Activity vs. Intent/Purpose

  1. I go camping weekends.
  2. I go to camp.

What is the difference between 'go camping' and 'go to camp'?

From a colloquial standpoint, the first sentence is pretty unambiguous, but is missing some connecting words. It sounds more natural to say "I go camping on weekends", implying that you go every weekend as "on weekends" denotes "on each weekend". In very informal speech you might elide "on", but it sounds sloppy to the native ear.

The sentence would be much stronger if you added a descriptive phrase to indicate how often you go, or why you are going. For example: "I go camping each weekend in the summer, and once a month in the winter."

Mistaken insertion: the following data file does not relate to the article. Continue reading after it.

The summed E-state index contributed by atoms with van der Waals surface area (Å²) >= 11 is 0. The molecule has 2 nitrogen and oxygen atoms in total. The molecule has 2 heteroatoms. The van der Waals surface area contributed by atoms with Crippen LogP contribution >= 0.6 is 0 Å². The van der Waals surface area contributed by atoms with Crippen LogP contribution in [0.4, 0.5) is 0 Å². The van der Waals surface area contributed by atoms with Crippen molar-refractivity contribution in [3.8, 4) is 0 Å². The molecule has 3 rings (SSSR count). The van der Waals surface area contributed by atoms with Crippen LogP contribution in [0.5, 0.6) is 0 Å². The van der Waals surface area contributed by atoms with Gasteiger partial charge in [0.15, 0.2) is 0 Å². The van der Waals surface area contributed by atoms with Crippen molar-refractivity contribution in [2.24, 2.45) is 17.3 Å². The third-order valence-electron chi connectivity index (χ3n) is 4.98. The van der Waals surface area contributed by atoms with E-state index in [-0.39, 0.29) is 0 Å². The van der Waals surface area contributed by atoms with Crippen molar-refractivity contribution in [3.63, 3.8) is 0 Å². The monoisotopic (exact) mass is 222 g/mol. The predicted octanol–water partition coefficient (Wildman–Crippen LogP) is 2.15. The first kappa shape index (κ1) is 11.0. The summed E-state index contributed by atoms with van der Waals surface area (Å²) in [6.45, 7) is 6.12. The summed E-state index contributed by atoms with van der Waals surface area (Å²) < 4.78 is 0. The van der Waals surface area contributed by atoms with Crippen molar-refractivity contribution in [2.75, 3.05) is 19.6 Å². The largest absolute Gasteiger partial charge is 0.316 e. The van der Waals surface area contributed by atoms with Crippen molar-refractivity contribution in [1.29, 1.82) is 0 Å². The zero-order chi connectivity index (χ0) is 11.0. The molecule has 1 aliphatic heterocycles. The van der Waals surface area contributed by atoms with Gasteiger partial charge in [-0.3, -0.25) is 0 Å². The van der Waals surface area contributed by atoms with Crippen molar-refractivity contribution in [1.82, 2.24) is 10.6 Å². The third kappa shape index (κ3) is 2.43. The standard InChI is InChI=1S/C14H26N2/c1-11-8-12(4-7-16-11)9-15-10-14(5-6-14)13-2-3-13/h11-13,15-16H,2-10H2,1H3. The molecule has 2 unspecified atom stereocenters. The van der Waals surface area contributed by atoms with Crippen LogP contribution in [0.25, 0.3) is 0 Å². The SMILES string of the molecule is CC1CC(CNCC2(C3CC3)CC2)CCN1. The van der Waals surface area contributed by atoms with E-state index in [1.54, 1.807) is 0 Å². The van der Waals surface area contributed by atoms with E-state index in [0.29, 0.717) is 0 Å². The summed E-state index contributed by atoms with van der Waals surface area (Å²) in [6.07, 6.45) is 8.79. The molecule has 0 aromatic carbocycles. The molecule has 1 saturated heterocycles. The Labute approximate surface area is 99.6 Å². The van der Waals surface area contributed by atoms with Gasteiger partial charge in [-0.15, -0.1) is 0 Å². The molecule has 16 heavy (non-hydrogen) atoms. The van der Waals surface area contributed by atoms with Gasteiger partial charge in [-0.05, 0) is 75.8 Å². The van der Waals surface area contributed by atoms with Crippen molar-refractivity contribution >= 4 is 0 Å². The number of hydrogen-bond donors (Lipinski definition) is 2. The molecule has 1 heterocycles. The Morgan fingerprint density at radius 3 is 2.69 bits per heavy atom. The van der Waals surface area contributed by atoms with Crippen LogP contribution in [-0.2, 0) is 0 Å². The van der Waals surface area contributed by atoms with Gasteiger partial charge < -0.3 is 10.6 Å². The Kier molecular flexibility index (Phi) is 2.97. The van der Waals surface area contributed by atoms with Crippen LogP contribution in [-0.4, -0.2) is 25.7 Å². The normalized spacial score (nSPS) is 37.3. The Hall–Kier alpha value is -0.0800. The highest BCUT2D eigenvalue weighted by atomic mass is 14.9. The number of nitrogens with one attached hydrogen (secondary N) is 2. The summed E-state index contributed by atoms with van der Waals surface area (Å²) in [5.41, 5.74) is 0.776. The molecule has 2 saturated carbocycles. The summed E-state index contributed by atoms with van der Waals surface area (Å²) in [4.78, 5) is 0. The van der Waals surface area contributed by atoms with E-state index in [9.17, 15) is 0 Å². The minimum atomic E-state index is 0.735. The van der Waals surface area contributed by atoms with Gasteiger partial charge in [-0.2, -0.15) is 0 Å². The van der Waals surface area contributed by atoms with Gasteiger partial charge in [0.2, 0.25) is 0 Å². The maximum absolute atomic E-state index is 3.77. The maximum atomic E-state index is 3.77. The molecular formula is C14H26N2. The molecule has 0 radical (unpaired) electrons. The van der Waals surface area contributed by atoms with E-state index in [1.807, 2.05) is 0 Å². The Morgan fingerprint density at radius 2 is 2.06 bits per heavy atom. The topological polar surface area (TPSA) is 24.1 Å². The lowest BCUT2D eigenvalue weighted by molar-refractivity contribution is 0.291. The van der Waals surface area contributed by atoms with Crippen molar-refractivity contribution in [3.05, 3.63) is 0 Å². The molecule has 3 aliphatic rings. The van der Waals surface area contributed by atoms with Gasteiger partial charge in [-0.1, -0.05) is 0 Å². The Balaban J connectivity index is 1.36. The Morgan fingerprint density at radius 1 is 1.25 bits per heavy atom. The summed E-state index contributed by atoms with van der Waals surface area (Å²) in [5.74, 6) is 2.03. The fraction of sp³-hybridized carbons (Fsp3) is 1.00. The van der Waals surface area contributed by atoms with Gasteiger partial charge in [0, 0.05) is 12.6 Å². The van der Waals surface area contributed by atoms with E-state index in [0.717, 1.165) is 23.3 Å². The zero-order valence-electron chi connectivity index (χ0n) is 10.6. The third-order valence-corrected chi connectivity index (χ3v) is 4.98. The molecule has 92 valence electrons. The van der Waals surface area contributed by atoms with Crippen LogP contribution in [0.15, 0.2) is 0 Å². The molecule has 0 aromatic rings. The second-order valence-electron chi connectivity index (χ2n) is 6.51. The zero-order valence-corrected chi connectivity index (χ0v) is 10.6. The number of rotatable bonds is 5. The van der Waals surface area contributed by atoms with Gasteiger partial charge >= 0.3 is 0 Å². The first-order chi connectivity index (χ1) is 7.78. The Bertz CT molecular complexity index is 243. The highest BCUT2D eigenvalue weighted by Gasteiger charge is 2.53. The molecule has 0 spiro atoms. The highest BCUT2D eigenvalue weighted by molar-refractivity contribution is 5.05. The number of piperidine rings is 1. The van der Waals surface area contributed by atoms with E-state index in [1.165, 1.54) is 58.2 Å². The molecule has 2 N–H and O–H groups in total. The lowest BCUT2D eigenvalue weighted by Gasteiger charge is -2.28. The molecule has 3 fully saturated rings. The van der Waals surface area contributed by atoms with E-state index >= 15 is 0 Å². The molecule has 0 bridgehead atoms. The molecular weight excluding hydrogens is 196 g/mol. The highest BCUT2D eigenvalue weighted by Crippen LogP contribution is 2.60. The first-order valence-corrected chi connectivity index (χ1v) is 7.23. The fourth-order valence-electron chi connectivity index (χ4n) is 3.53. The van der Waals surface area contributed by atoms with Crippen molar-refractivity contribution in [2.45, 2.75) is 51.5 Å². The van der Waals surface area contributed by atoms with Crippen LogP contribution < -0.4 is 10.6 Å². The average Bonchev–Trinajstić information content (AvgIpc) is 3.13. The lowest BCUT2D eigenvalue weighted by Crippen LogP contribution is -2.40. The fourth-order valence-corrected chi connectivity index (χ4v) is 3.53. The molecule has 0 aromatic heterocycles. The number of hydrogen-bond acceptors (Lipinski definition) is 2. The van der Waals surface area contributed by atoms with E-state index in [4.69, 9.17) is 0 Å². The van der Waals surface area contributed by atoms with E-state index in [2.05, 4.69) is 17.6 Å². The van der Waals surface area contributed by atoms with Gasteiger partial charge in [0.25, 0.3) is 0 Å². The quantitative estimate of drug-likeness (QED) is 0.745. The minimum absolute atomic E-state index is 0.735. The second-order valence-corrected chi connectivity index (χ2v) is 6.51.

On the other hand, "I go to camp" is pretty ambiguous, and depends a great deal on context. For example, it might mean:

  • I go to summer camp. (A place children often go for recreation and supervision in the summer.)
  • I go to base camp after each climb. (Something you might do if you're attempting to scale Mt. Everest.)
  • I go back to the camp after hiking the trail for a few hours. (A reasonable answer to what your activity schedule looks like.)
  • I go to camp. (A potentially reasonable answer to a question like "Why do you go to a national park every other weekend?")
  • I am going back to camp. (A reasonable answer to "Where are you going now?")

Other answers will doubtless address parts of speech and grammatical construction, but idiomatically or colloquially you should generally use the first form unless you're trying to communicate something rather specific about your activities.